Abstract

As clinician awareness of the benefits of using computers (as a tool to reduce medical errors) increases, more physician offices are looking at an e-Prescribing/Ambulatory EMR strategy. The purpose of this study (March 2005) was twofold: (1) to assess market perception of the e- Prescribing/Ambulatory EMR products offered as identified by survey participants and (2) to identify key decision factors used by survey participants when choosing an e-Prescribing/Ambulatory EMR vendor. A specific six-question "Market Perception" survey was developed. The first two questions were aimed at understanding whether an organization had an e-Prescribing/ Ambulatory EMR strategy, and if so, what vendor was chosen or would be considered. The next two questions looked at key drivers in vendor selection or future selection. The fifth question asked "If you could start fresh today, what vendors would you look at?" And lastly, question six had eight components and sought an assessment, on a scale of one to five (very weak to very strong), for each vendor product offering in the following categories:
  • Vendor Vision
  • Ability to Deliver Product
  • Physician Acceptance
  • Clinical Decision Support (Alerts, Reminders)
  • End User Presentation
  • Cost/Value
  • Technology/Architecture
  • Integration

Of the eight categories rated, the "ability to deliver product" was the highest-rated area among all the vendors, while "cost/value" was the lowest. Comments were sought for answers to all questions, so as to better understand each individual answer and the rating of any category.

Putting Client Comments Into Perspective.

Overall Interest in e-Prescribing (Figure 1). KLAS professionals conducted 332 provider interviews. Of the 332, 75 respondents (23%) indicated no interest in e- Prescribing and no opinion on the vendors in the market. The data in this report focuses mainly on the 257 respondents (77%) who did have an interest in e-Prescribing. We were surprised by the fact that very few providers were considering standalone e-Prescribing solutions, choosing instead to go with full-blown EMR solutions where they could expand the usage over time. Vendors like Zix, Wellinx and iScribe were rarely mentioned.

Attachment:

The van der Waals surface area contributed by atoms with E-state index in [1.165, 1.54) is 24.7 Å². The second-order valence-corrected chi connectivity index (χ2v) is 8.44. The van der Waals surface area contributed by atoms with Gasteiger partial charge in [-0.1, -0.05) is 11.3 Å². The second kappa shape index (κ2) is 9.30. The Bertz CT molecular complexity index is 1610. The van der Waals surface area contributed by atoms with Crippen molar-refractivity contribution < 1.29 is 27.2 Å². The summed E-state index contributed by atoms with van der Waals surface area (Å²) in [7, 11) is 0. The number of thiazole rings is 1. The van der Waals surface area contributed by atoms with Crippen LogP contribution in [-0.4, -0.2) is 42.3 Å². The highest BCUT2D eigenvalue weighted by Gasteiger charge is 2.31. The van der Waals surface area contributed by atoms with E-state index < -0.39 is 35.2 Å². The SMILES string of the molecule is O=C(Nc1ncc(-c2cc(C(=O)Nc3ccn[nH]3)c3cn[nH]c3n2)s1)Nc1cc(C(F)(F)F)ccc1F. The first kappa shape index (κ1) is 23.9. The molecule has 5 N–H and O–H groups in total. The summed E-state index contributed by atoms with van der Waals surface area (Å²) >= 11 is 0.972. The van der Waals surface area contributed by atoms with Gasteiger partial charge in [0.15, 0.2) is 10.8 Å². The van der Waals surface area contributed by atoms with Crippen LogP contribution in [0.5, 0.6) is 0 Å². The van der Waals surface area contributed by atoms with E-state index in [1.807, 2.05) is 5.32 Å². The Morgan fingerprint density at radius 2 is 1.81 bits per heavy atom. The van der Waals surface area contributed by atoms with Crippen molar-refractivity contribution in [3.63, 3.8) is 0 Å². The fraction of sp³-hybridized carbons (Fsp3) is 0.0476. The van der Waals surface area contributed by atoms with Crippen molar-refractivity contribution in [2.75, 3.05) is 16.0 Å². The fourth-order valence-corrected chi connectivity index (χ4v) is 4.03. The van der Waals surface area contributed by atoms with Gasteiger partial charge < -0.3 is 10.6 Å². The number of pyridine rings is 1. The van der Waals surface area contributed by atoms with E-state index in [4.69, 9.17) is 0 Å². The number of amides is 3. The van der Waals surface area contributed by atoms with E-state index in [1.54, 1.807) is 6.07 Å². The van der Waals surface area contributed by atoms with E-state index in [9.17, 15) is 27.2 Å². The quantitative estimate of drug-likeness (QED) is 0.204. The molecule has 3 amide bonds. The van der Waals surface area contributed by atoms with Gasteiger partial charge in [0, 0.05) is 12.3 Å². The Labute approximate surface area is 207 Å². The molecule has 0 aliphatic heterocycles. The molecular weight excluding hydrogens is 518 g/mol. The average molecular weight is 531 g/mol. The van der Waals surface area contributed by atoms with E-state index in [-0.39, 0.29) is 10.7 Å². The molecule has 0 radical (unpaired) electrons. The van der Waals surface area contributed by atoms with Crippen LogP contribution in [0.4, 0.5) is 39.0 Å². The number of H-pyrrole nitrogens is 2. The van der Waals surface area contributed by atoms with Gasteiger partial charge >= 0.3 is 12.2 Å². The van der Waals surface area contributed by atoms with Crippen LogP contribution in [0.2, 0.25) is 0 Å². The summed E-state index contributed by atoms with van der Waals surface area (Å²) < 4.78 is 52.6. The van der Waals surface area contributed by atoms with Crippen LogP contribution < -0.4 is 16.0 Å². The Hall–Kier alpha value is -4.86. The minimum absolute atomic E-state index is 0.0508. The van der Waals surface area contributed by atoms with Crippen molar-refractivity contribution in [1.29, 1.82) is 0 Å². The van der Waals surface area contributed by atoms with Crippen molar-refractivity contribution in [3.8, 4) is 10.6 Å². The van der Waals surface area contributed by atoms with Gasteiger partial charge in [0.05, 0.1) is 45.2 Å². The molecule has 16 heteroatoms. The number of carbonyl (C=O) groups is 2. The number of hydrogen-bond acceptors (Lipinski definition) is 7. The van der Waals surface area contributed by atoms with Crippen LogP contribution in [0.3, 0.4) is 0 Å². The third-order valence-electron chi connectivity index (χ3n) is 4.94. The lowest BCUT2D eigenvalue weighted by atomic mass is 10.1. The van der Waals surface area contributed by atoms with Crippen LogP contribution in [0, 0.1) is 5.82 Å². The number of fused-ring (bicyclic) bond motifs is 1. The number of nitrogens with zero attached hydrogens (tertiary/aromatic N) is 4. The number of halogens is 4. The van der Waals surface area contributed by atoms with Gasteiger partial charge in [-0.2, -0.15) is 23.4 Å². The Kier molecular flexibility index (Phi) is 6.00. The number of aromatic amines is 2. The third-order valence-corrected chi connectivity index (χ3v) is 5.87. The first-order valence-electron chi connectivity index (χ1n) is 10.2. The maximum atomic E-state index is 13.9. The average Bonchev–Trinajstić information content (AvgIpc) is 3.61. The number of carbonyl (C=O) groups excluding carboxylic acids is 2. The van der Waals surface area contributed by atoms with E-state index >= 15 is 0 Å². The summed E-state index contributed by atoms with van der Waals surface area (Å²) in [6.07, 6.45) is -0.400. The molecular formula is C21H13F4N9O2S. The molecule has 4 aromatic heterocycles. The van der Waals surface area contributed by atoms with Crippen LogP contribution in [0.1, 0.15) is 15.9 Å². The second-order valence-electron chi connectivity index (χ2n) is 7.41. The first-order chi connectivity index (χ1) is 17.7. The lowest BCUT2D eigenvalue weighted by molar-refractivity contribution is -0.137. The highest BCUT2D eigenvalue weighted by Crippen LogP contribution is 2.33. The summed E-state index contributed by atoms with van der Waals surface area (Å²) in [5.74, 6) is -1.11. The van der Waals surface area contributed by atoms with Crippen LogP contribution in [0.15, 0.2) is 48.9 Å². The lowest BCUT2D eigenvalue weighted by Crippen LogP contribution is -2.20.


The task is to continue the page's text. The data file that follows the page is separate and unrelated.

Size of Participating Organizations by Number of Physicians (Figure 2). An array of physician organizations participated in the survey ranging from small practices with 1-5 physicians to large practices with more than 25 physicians. There is much less adoption of e-Prescribing in the smaller, standalone clinics. Based on interest and usage the study is skewed toward the larger end of the market where there is more acceptance of e-Prescribing and more interest in the vendors targeting the larger practices (Epic, Cerner, Allscripts, etc.).

Summary. This 2005 KLAS e-Prescribing/Ambulatory EMR Perception Study indicates that physician offices are not interested in standalone e-Prescribing systems, but seeking an integrated EMR solution that includes one integrated database and e-Prescribing functionality, including drug-drug and drug-allergy interaction checking. This Perception Study indicates that 60% of survey respondents have already chosen a strategy and decision points of feature/function and sole source were the key drivers. Of the 40% of respondents who have no strategy, 43% indicate that 2005 will be the year to determine their e-Prescribing/Ambulatory EMR strategy. Large physician practices are more likely to have a strategy than smaller practices, and based upon survey results and the e-Prescribing/Ambulatory EMR market is healthy, growing, and vendors are ready to provide systems to meet physicians' needs.

Strategy Chosen. Of the 332 respondents, 198 (60%) have chosen an e- Prescribing/EMR strategy.

  • Chosen vendors in "double digits" are Allscripts (15%), Epic (14%), and NextGen (10%).
  • Vendors showing strong e-Prescribing/ Ambulatory EMR selection from their existing client base are Epic and NextGen, as 100% of the survey participants using Practice Management products from these vendors also chose them correspondingly for their e-Prescribing/EMR strategy.
  • Overall, and following several years of declining volumes in live dates, 2004 represents a peak year for live dates of chosen e-Prescribing/EMR systems. Live dates for chosen but yet to be installed systems extend over several years.
  • Feature/function (59%) and sole source (55%) are the leading reasons of why a vendor was chosen and one or the other is the leading reason for each of the top eight vendors considered.

Strategy Not Chosen. Of the 134 respondents that do not have an e-Prescribing/Ambulatory EMR strategy, 58 are currently looking for a solution. In addition:

  • The majority of those looking for a solution plan to make a selection in 2005.
  • Sole source (60%), relationship (57%), cost/value (50%) and feature/function (48%) were identified as the most important decision factors from those who have yet to choose a solution.

Physician Findings by Group Size. Physician group size, as indicated by survey responses, plays a significant role in vendor consideration; however, overall perception scores for all of the vendors are consistent among all size physician groups.

KLAS has separated the data into three different groupings for the convenience of the reader. The categories are 1-5 Physicians, 1-25 Physicians, and Over 25 Physicians. The 1-25 Physicians category is cumulative, meaning it contains data from the 1-5 grouping.